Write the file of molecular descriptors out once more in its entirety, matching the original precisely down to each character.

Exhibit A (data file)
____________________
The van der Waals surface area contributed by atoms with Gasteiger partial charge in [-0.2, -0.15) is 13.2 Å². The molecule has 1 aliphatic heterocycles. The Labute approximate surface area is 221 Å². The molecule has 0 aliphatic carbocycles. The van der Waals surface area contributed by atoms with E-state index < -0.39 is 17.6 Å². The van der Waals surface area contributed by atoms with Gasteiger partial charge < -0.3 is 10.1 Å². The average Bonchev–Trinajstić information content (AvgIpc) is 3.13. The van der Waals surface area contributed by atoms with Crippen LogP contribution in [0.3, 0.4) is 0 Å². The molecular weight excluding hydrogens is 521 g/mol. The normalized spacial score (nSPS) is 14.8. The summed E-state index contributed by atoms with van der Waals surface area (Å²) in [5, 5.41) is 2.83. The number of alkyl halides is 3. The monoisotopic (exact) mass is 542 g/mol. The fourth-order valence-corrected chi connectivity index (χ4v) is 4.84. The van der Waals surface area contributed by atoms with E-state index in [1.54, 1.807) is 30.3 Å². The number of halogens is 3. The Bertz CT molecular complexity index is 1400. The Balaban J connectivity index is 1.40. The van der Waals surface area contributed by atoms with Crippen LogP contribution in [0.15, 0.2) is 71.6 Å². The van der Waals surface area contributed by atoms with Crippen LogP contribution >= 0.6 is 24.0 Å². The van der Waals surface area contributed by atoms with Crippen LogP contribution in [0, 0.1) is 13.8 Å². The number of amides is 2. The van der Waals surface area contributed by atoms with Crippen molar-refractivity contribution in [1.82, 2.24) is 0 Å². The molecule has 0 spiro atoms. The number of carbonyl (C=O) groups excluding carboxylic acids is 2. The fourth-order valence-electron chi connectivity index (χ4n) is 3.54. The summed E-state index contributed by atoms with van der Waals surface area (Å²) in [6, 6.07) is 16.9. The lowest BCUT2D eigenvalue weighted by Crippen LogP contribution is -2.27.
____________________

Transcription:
The van der Waals surface area contributed by atoms with Gasteiger partial charge in [-0.2, -0.15) is 13.2 Å². The molecule has 1 aliphatic heterocycles. The Labute approximate surface area is 221 Å². The molecule has 0 aliphatic carbocycles. The van der Waals surface area contributed by atoms with E-state index < -0.39 is 17.6 Å². The van der Waals surface area contributed by atoms with Gasteiger partial charge < -0.3 is 10.1 Å². The average Bonchev–Trinajstić information content (AvgIpc) is 3.13. The van der Waals surface area contributed by atoms with Crippen LogP contribution in [0.3, 0.4) is 0 Å². The molecular weight excluding hydrogens is 521 g/mol. The normalized spacial score (nSPS) is 14.8. The summed E-state index contributed by atoms with van der Waals surface area (Å²) in [5, 5.41) is 2.83. The number of alkyl halides is 3. The monoisotopic (exact) mass is 542 g/mol. The fourth-order valence-corrected chi connectivity index (χ4v) is 4.84. The van der Waals surface area contributed by atoms with E-state index in [1.54, 1.807) is 30.3 Å². The number of halogens is 3. The Bertz CT molecular complexity index is 1400. The Balaban J connectivity index is 1.40. The van der Waals surface area contributed by atoms with Crippen LogP contribution in [0.15, 0.2) is 71.6 Å². The van der Waals surface area contributed by atoms with Crippen LogP contribution >= 0.6 is 24.0 Å². The van der Waals surface area contributed by atoms with Crippen LogP contribution in [0, 0.1) is 13.8 Å². The number of amides is 2. The van der Waals surface area contributed by atoms with Crippen molar-refractivity contribution in [1.82, 2.24) is 0 Å². The molecule has 0 spiro atoms. The number of carbonyl (C=O) groups excluding carboxylic acids is 2. The fourth-order valence-electron chi connectivity index (χ4n) is 3.54. The summed E-state index contributed by atoms with van der Waals surface area (Å²) in [6, 6.07) is 16.9. The lowest BCUT2D eigenvalue weighted by Crippen LogP contribution is -2.27.